How to Lock in Memories


Simply shutting your eyes and relaxing after learning something new may be the best way to remember it, reports.

Researchers at the University of Edinburgh asked a group of healthy volunteers between the ages of 60 and 90 to listen to stories and try to remember as many details from them as possible. Then, some were asked to close their eyes for 10 minutes in a quiet room and daydream about anything they liked, while others were asked to play a computer game.

When it came time to recall what they’d heard—both 30 minutes afterward and a week afterward—the volunteers who had rested remembered far more details than those who hadn’t.

That suggests that “the formation of new memories is not completed” in mere seconds, and “that activities that we are engaged in for the first few minutes after learning new information” determine how well our brains absorb it, says study author Michaela Dewar.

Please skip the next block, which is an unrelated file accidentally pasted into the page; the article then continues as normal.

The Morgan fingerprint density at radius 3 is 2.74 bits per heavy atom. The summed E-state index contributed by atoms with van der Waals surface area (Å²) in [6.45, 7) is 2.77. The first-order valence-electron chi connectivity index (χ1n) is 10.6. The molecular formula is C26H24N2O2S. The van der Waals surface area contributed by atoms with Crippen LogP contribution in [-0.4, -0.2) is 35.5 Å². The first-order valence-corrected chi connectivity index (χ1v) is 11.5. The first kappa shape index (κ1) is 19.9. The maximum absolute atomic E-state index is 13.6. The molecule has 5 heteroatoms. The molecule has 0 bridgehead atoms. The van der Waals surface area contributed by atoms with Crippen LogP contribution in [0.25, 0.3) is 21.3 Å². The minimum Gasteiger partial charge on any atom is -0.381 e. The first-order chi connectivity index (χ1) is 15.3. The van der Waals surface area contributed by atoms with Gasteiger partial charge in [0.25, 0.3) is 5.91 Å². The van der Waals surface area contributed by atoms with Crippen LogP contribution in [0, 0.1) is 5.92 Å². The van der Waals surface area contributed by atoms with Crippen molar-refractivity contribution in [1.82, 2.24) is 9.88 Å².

Previous research has shown that sleep is radial to crystallizing memories, but taking a brief waking rest—without studying what you’ve learned or facing any external distractions—appears to return similarly beneficial results.